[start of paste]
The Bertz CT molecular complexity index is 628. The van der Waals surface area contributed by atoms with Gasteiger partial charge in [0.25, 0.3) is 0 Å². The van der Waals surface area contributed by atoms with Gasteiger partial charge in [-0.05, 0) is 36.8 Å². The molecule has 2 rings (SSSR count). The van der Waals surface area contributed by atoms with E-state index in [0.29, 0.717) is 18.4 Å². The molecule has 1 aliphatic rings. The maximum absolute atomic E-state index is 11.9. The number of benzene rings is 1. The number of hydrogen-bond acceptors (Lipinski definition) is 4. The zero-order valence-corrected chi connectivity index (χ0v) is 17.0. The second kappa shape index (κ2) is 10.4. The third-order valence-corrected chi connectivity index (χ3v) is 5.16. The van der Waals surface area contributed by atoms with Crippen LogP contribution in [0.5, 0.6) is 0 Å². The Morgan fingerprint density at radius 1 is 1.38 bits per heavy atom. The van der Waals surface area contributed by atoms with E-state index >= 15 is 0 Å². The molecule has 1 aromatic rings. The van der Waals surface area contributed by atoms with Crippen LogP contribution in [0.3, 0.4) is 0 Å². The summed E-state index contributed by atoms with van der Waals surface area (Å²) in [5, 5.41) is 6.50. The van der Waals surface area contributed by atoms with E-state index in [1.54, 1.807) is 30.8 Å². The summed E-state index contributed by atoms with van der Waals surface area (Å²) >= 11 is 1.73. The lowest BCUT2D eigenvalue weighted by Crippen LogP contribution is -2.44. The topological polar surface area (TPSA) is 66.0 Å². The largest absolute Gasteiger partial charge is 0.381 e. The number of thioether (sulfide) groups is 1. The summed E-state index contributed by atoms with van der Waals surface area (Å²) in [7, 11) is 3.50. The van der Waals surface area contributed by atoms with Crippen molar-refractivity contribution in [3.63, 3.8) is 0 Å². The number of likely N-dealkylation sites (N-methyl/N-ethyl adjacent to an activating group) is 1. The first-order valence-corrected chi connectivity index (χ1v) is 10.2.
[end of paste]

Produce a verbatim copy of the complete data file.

The Bertz CT molecular complexity index is 628. The van der Waals surface area contributed by atoms with Gasteiger partial charge in [0.25, 0.3) is 0 Å². The van der Waals surface area contributed by atoms with Gasteiger partial charge in [-0.05, 0) is 36.8 Å². The molecule has 2 rings (SSSR count). The van der Waals surface area contributed by atoms with E-state index in [0.29, 0.717) is 18.4 Å². The molecule has 1 aliphatic rings. The maximum absolute atomic E-state index is 11.9. The number of benzene rings is 1. The number of hydrogen-bond acceptors (Lipinski definition) is 4. The zero-order valence-corrected chi connectivity index (χ0v) is 17.0. The second kappa shape index (κ2) is 10.4. The third-order valence-corrected chi connectivity index (χ3v) is 5.16. The van der Waals surface area contributed by atoms with Crippen LogP contribution in [0.5, 0.6) is 0 Å². The Morgan fingerprint density at radius 1 is 1.38 bits per heavy atom. The van der Waals surface area contributed by atoms with E-state index >= 15 is 0 Å². The molecule has 1 aromatic rings. The van der Waals surface area contributed by atoms with Crippen LogP contribution in [0.3, 0.4) is 0 Å². The summed E-state index contributed by atoms with van der Waals surface area (Å²) in [5, 5.41) is 6.50. The van der Waals surface area contributed by atoms with E-state index in [1.54, 1.807) is 30.8 Å². The summed E-state index contributed by atoms with van der Waals surface area (Å²) >= 11 is 1.73. The lowest BCUT2D eigenvalue weighted by Crippen LogP contribution is -2.44. The topological polar surface area (TPSA) is 66.0 Å². The largest absolute Gasteiger partial charge is 0.381 e. The number of thioether (sulfide) groups is 1. The summed E-state index contributed by atoms with van der Waals surface area (Å²) in [7, 11) is 3.50. The van der Waals surface area contributed by atoms with Crippen molar-refractivity contribution in [3.63, 3.8) is 0 Å². The number of likely N-dealkylation sites (N-methyl/N-ethyl adjacent to an activating group) is 1. The first-order valence-corrected chi connectivity index (χ1v) is 10.2.